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The first multi-channel, multi-stakeholder Japanese election?

July 30, 2009

Recently, Google Japan started a Youtube Q&A site for upcoming Japanese general election, with artists, movie directors, actresses etc posting questions to the candidates via YouTube. This marks the first time Google’s moderator service has been used for politics in Japan and follows the strong influence and impact of social media in elections across many other Asian countries (also, let’s not forget Obama ‘Change, we can believe in‘….). Despite a 10 week crash course in 2002, my Japanese language skills are non-existent. However, examples of the Youtube videos can be found below.

According to Asahi Shimbun, the site opened on 13 July and by 28 July:

  • 6,256 people had already participated in the moderator and 4,536 questions are posted.  Pro or con posting are over 25,000,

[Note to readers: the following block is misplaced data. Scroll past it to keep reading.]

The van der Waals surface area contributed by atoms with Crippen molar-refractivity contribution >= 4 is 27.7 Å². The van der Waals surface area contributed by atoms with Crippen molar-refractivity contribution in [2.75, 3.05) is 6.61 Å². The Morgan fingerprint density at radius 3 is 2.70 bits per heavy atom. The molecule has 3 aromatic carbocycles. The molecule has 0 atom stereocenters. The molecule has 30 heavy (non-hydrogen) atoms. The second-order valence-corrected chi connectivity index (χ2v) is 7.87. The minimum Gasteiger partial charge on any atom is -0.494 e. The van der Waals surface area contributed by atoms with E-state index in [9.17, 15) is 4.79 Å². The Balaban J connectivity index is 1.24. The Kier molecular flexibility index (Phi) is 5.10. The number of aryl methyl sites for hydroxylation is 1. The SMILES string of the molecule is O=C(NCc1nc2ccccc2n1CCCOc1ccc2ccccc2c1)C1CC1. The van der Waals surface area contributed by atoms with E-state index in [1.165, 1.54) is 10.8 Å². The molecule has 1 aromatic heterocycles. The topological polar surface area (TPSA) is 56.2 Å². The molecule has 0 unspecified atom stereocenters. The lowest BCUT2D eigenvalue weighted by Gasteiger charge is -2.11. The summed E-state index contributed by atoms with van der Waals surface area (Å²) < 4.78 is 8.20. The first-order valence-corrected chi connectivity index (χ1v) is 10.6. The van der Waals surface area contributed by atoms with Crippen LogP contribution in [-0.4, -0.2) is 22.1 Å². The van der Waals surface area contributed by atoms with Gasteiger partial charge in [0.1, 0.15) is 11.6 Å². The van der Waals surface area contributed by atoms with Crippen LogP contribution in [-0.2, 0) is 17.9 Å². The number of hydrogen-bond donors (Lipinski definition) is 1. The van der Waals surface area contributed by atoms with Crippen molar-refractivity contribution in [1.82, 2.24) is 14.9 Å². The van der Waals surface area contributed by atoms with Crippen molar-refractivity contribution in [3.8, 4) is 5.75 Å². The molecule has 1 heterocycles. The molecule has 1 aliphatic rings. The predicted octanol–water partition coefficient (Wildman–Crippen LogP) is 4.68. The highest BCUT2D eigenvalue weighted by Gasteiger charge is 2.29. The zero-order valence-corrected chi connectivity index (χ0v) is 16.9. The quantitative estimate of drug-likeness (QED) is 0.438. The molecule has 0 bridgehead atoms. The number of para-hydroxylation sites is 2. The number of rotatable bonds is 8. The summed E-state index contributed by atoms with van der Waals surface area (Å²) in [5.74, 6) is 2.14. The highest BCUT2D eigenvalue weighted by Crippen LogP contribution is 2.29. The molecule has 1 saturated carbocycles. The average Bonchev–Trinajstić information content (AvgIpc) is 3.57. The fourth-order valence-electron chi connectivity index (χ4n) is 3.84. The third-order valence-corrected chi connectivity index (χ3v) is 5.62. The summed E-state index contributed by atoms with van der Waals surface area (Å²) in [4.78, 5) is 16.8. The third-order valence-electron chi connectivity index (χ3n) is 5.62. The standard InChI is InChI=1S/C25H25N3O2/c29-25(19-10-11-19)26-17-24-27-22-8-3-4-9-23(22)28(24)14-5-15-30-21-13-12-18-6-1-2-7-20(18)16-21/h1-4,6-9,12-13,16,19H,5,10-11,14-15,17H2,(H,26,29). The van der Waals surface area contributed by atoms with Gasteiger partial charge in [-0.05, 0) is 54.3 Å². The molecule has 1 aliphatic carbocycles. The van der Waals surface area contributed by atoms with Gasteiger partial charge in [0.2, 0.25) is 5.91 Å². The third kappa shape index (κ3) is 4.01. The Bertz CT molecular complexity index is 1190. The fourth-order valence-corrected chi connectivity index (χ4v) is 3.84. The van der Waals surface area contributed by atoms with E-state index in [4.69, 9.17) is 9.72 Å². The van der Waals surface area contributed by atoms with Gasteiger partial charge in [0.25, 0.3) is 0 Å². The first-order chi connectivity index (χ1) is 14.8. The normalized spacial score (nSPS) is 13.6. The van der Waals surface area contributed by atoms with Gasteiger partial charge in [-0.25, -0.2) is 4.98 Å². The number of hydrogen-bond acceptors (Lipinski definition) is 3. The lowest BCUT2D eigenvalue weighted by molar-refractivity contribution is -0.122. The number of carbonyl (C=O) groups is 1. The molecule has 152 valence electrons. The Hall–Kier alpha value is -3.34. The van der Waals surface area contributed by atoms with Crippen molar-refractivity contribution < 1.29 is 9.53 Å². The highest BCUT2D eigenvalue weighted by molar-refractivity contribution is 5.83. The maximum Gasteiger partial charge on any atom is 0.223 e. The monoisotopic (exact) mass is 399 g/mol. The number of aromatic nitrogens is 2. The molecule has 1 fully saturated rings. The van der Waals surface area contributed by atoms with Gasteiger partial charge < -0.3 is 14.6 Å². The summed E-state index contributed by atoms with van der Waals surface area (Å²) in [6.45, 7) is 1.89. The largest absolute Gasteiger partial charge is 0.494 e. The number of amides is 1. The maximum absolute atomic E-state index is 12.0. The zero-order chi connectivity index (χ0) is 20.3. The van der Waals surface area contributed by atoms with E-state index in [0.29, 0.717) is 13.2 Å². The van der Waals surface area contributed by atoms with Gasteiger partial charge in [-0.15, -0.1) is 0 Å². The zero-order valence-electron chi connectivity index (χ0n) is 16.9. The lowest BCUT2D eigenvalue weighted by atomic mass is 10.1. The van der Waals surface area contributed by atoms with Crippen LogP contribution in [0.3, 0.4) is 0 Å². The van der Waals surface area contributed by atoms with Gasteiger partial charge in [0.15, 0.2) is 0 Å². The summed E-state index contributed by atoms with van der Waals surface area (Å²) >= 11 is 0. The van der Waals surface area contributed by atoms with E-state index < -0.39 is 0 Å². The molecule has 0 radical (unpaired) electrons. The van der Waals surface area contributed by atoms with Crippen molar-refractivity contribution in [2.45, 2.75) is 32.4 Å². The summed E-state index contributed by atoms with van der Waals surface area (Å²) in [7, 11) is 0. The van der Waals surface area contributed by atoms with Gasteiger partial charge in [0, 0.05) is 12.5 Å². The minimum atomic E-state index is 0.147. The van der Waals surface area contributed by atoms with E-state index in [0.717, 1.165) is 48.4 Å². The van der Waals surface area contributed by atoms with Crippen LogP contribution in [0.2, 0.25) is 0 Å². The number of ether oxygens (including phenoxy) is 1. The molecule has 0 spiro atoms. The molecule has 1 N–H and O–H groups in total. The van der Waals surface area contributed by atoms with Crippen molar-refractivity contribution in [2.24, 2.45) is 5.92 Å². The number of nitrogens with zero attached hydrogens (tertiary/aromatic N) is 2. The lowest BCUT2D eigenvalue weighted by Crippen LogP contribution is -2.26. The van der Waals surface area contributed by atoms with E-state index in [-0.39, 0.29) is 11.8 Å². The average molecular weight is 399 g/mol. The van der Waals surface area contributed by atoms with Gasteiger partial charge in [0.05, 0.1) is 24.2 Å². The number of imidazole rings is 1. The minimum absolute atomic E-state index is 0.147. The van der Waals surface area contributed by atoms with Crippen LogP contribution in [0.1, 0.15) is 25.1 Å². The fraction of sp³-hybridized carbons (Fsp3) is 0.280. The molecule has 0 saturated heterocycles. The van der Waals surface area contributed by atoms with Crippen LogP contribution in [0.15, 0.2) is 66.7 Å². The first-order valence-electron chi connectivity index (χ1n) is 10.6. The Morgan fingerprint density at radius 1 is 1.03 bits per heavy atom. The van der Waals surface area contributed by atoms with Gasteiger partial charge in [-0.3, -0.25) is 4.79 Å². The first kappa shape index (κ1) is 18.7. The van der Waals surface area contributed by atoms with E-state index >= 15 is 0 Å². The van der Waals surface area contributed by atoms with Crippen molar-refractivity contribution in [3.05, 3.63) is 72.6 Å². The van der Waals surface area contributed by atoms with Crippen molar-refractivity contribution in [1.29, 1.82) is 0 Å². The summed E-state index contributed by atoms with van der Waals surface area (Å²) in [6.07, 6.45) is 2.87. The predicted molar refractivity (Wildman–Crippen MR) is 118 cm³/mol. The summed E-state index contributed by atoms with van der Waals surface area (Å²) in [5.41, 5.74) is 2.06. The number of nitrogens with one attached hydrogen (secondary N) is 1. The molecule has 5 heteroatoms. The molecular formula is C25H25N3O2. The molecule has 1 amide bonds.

• Candidates have not uploaded answers yet, they will be uploaded on 30July
  • This system was first used on Obama’s predidential election in 2008 and was very popular in US, but this is the first time used in Japan.
  • Yahoo started a “minna-no Seiji” (everyone’s politics) site 3 years ago and this time average page views per day are about 1 million, which is twice as large as last general election.

Japan has very much been at the bleeding edge of digital/mobile adoption and marketing. The evolving importance of social media as an additional channel to reach and impact people in advance of the upcoming election will be fascinating to watch. In such an important country for our region, I’m expecting great innovation, but probably after this year’s election is finished (e.g.  Twitter not being allowed this year).

Interested to see how Japanese brands react to the governments growing use and whether this further increases the integration social media into marketing and media strategies going forward… To go with its powerful advertising and direct heritage, I believe Japanese brands and Japanese online/social media marketing can be truly world-leading, what do you think?

HT to my colleagues at Edelman Japan for this information.

Please note: this is a mirror of a post I wrote for the MEDIA blog.

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